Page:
In 2018, WSIPP’s Board of Directors approved a contract with the Washington State Juvenile Rehabilitation Administration in conjunction with the Community Juvenile Accountability Act Oversight Committee to evaluate a juvenile court evidence-based program. The contract required WSIPP to evaluate the effectiveness of the Washington State Aggression Replacement Training (WSART) program at reducing recidivism for court-involved youth. In addition to evaluating the overall effects, WSIPP was asked to evaluate for whom the program was most effective and under what conditions the program was most effective. This report evaluates the effects of WSART in Washington State juvenile courts from 2005 to 2016. To the extent possible, we evaluated the varying effects of WSART for subpopulations including males and females; White, Black, and Hispanic youth; younger youth and older youth; high-risk youth and moderate-risk youth; and youth assessed using the BOT and youth assessed using the PACT. Finally, we evaluated differences in the effects of WSART by characteristics of WSART program participation including trainer competence and program completion.
The 2018 Washington State Legislature directed WSIPP to conduct additional cannabis research, supplemental to the ongoing benefit-cost evaluation of cannabis legalization authorized by Initiative 502 in 2012. As part of this supplemental work, WSIPP was directed to examine current data collection methods measuring the use of marijuana by youth and potential ways to improve on these methods. In this report, we focused on the Washington Healthy Youth Survey, the primary source of data on cannabis use among Washington youth. We reviewed the evidence for harmful consequences of cannabis use focusing on how cannabis use was measured, and we examined recently developed surveys that reflect the state-of-the-art in survey measurement of marijuana use. With this information, we identified a set of potential improvements to the HYS while considering the practical limitations of revisions to an existing survey.
The 2018 Washington State Legislature directed WSIPP to conduct a study of single-payer and universal health coverage systems. Our interim report discussed policies to promote universal health care, outlined health care coverage and expenditures in Washington, examined potential effects of implementing single-payer health care, discussed challenges to implementing it, and summarized characteristics of national and state single-payer proposals. Our final report examines universal coverage and single-payer systems in other high-income countries, which have achieved universal coverage and substantially lower health care spending than the US. These other countries, both single- and multi-payer, have mechanisms to control the prices of medical services and pharmaceuticals. They have lower insurer administrative costs and, in the case of single-payer countries, lower provider administrative burdens. These countries also have, to varying degrees, limited the utilization of some high-margin procedures and advanced imaging and discouraged the diffusion of medical technologies and drugs that have modest or uncertain effectiveness. Individuals in these countries have fewer financial barriers to health care and more equitable access to care across income groups than in the US. Finally, the higher US health expenditures do not translate to better health outcomes and quality of care for the entire population.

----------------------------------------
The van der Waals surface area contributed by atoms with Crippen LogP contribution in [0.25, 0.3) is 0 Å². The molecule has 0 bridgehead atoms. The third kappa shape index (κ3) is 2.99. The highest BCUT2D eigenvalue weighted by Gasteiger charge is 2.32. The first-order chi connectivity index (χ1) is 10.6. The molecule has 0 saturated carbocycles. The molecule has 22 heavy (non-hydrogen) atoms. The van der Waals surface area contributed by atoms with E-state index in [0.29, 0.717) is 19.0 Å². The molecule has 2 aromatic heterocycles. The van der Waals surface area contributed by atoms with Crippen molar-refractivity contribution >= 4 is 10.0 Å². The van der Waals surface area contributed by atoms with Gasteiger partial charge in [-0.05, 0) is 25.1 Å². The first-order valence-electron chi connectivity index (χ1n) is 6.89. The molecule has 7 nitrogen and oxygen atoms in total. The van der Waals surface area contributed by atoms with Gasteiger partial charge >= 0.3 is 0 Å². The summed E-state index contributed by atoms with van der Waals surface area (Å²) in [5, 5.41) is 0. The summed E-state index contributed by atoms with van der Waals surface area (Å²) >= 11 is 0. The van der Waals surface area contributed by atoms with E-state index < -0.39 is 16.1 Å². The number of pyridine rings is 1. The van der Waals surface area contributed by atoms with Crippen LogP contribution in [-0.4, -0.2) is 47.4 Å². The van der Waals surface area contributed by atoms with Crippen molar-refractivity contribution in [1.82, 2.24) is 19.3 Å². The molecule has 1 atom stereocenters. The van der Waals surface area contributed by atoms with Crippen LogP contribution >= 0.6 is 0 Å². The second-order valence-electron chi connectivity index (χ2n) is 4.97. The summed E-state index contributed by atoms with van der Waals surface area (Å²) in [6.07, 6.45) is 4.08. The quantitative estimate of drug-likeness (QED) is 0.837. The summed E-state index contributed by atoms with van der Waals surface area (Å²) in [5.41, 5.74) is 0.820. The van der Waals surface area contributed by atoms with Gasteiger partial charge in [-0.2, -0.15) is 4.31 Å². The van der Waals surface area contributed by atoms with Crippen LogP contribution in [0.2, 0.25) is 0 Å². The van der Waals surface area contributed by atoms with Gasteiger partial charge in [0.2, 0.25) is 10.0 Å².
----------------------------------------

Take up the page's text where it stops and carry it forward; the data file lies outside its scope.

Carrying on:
Previous reports published by the Washington State Institute for Public Policy have shown a gradual decline in recidivism for adults released from prison through the 1990s and early 2000s. This report updates WSIPP’s 2011 review of recidivism trends for adults released from prison and expands the scope of our report to include youth populations and additional adult populations. Our analyses found gradual declines in overall recidivism for all four populations from FY 1995–FY 2014. However, examination of recidivism trends by type of recidivism, type of initial offense, and demographic characteristics indicate that changes in trends varied across sub-populations.
The 2018 Washington State Legislature directed WSIPP to examine higher education funding models in states comparable to Washington. To fulfill this assignment, we interviewed key stakeholders from 11 states with similar higher education systems including Colorado, Georgia, Illinois, Kansas, Minnesota, Ohio, Oregon, Tennessee, Texas, Virginia, and Wisconsin. In this report, we discuss the differences in budget-setting, tuition-setting, and salary-setting authorities by state. We describe the funding methods used for higher education appropriations and allocations in each state. Finally, we determine the proportions of overall higher education funding and higher education salary and benefit increases that come from each state’s general fund (or equivalent accounts).